Menopause symptoms giving you a tough time? Here, we take a look at common menopause symptoms and what can be done to alleviate them.
Every woman will go through menopause at some point in their lifetime. A large proportion of those will experience menopause symptoms, and it is often this that drives women to seek help from their GP in their 40s and 50s. Here, we take a look at perimenopause, menopause and postmenopause, to help you to understand what help is available.
What is Menopause?
There are three stages of menopause:
Perimenopause: Before a woman reaches menopause she will go through perimenopause. This usually begins between ages 40-44 and is the period of time in which the sex hormones such as oestrogen and progesterone begin to rapidly decline. Women going through perimenopause may start to notice changes to their body and how they feel, which can impact their quality of life.
Menopause: ‘Menopause’ is the term given to the point in time when a woman has not had a period for 12 months. This usually happens around the age of 51, however it is possible to reach menopause earlier or later than this.
Postmenopause: Once a woman has reached menopause she is then considered to be in postmenopause. Postmenopause lasts the rest of your life, and you can still experience the symptoms that reduced oestrogen and other hormones bring.
What are the First Signs of Menopause?
The first signs of menopause vary for everyone but you may notice slowly that you lose your libido and that you are becoming more irritable. You may also notice changes to your skin such as dryness, less elasticity, and that you are struggling to sleep through the night.
You’re probably already familiar with the dreaded hot flushes and night sweats, but did you know that there are more than 40 different symptoms associated with menopause? Some, like mood swings and insomnia, are more common than others.
Menopause is so individual – no two women will have the same experience. Some women will have many symptoms whereas others may have may go through menopause and perimenopause without any issues at all. Unfortunately, those with symptoms often find that their quality of life, relationships, and work-life are affected.
Here are some examples of the most common symptoms of menopause:
- Hot flushes
- Fluctuations to periods
- Mood swings
- Dry skin
- Trouble sleeping
- Muscle aches
- Joint pains
- Vaginal dryness
- Discomfort during sex
- Urinary tract infections
This is just a small snapshot of the symptoms. It is possible to experience these during all stages of menopause.
Treatment for Menopause
There are a few different approaches to menopause treatment but generally speaking, it involves a combination of approaches. Treatment for menopause can include, but is not limited to:
Hormone Replacement Therapy (HRT): HRT is a treatment commonly offered to women who are struggling with symptoms of menopause. It involves replacing depleted hormones to help reduce the symptoms. There are a few different kinds of HRT. These include: traditional HRT, body identical HRT, and bioidentical HRT.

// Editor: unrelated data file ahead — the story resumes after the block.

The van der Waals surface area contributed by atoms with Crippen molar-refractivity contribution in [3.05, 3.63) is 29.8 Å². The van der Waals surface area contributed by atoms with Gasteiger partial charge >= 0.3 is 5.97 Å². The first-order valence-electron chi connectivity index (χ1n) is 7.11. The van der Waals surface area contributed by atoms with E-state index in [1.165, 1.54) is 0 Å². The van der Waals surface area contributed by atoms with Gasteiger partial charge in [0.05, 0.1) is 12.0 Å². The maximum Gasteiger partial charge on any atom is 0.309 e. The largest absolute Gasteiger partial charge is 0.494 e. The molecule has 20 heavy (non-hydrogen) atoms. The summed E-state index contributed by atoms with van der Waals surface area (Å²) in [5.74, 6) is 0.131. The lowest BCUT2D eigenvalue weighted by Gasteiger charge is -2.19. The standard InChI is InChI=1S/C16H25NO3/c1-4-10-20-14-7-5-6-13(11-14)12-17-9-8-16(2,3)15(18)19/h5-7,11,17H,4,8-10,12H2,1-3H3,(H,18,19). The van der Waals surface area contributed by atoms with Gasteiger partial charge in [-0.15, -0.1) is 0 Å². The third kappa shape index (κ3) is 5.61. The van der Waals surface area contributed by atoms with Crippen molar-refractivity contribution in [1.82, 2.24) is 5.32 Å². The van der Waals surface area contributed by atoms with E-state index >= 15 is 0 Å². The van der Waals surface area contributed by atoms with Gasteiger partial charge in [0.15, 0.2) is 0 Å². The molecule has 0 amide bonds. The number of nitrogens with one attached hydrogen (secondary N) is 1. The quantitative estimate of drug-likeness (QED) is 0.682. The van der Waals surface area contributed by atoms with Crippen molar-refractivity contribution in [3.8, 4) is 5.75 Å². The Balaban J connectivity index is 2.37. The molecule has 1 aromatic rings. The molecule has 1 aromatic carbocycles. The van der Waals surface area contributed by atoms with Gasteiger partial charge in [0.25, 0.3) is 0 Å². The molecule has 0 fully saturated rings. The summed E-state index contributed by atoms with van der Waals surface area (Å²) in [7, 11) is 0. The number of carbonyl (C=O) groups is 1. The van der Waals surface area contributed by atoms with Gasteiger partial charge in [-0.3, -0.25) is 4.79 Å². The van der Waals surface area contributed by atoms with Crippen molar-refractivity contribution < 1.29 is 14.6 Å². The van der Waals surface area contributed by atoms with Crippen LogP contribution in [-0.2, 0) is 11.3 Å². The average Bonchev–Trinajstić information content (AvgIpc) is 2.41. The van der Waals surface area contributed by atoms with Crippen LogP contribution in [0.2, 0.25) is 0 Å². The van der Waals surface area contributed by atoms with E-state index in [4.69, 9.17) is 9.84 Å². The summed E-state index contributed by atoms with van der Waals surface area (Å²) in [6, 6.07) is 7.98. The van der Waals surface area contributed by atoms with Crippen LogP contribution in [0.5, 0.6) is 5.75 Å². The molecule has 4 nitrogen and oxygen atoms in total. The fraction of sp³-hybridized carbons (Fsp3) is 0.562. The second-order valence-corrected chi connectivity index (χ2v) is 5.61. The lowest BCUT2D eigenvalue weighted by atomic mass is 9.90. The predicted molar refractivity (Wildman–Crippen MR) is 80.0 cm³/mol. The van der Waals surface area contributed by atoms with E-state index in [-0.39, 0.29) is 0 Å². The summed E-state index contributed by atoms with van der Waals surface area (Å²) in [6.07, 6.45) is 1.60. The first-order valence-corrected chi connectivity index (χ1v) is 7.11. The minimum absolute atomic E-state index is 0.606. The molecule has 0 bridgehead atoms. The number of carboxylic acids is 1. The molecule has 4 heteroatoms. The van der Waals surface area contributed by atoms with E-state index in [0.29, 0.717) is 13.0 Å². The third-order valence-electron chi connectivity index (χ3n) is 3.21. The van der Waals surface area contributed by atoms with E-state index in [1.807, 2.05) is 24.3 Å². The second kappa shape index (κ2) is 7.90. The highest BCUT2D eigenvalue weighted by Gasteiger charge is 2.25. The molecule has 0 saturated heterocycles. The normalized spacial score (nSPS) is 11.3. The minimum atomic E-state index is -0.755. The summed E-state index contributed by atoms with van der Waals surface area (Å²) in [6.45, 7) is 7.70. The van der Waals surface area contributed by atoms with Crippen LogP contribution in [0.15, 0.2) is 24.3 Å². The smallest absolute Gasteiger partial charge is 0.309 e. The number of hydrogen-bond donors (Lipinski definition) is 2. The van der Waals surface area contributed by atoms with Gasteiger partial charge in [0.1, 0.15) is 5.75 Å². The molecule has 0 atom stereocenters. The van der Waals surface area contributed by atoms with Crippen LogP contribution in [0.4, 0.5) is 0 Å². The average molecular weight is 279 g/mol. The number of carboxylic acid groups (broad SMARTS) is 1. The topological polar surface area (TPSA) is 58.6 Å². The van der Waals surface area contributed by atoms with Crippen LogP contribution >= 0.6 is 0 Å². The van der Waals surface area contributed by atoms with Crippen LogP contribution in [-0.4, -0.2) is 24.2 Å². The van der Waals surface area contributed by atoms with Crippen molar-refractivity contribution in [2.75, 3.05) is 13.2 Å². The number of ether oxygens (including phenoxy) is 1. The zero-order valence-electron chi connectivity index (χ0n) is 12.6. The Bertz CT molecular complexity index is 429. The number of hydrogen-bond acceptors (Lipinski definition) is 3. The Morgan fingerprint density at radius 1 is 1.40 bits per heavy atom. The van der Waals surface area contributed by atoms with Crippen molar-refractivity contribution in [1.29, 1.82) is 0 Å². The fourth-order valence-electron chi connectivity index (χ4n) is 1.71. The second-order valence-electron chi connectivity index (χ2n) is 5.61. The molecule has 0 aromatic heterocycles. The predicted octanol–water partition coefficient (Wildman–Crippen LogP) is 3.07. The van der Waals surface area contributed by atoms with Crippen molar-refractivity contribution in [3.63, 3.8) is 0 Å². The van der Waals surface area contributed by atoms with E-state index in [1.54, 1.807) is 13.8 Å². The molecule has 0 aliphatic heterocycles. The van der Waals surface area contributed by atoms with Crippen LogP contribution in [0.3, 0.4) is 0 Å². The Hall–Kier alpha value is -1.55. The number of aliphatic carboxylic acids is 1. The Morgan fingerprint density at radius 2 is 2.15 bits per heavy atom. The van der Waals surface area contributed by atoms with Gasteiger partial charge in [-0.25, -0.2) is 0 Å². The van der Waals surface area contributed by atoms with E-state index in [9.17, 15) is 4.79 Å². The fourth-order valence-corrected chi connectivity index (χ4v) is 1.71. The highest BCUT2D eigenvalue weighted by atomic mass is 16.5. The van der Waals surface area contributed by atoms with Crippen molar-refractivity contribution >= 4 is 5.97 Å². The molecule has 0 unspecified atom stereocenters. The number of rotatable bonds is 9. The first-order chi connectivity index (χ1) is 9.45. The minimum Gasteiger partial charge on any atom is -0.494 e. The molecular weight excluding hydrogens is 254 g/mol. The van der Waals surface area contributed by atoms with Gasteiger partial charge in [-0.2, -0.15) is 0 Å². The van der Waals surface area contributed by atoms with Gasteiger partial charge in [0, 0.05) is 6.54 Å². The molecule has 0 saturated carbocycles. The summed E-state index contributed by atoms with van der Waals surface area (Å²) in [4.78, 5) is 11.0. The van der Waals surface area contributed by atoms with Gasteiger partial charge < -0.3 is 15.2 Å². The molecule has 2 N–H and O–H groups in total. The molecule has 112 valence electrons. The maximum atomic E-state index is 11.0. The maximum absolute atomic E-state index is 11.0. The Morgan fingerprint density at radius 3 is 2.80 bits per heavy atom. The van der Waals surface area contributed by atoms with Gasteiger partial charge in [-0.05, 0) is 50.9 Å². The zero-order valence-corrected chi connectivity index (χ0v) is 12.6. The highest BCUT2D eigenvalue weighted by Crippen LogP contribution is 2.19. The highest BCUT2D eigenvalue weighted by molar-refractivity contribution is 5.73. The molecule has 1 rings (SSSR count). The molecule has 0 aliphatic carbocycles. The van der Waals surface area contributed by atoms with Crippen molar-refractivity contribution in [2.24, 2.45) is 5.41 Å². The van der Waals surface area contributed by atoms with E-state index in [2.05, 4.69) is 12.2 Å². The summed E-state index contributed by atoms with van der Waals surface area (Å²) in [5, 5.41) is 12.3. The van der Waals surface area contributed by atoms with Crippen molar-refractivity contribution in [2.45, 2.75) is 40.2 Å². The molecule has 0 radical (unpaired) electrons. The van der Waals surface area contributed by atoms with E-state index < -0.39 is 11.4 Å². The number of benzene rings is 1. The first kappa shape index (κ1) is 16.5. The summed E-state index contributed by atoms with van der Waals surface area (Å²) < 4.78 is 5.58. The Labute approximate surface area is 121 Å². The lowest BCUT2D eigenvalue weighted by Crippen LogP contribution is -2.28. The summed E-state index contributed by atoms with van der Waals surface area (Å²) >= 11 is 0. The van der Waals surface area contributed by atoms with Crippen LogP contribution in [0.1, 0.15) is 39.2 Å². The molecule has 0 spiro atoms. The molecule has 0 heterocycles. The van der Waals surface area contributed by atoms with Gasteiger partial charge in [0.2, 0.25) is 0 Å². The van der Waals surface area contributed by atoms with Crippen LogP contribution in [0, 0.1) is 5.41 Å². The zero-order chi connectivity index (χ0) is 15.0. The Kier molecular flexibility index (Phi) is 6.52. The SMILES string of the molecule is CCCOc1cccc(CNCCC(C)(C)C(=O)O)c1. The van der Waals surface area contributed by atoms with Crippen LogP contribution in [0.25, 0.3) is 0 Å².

- Traditional HRT is what is often prescribed via your GP. This usually uses hormones that are created synthetically in a laboratory and are molecularly similar to the hormones in our bodies.
- Body identical hormones are derived from natural sources like plants and are created in a laboratory. Both traditional and body identical hormones come in set doses and application methods.
- Bioidentical hormones for menopause are made from natural sources like plants and are made in a laboratory. They are available in a very wide range of applications and dosages can be tailored to the individual person. This makes it easier for practitioners to provide personalised treatment. In addition, a much wider variety of hormones are available in comparison to the others.
The majority of women seeking HRT are doing so for the symptom relief benefits. However, there are many other hidden benefits to HRT, including improved bone density (to ward off osteoporosis) and better heart health.
Lifestyle changes: Lifestyle interventions like exercise and diet can have considerable supportive benefits for women who are going through any stage of menopause. As oestrogen levels drop, so does bone density, and this means we are more prone to broken bones, fractures, and osteoarthritis. However, by engaging in strength training with weights women can maintain stronger, healthier bones.
Food can also play a part in symptom management. Women are often advised to reduce caffeine and alcohol intake as these can make symptoms worse.
Supplements: During menopause it is important to ensure your body is getting the vitamins and nutrients it needs to support itself. Vitamin D, for example, is essential for supporting healthy bones. As we get older the body finds it harder to absorb vitamin D, and a deficiency is often associated with increased risk of bone fractures and osteoporosis. You can supplement with these vitamins if you are not able to eat enough of them in your diet or get enough daylight. Speak to your doctor or a specialist before taking any supplements to ensure they do not interfere with other medications you are taking.
Ultimately if you think you are experiencing symptoms of perimenopause, menopause or postmenopause, it is important to seek advice from a trusted medical professional whether this is your GP or a private doctor at a hormone clinic so you can restore your quality of life.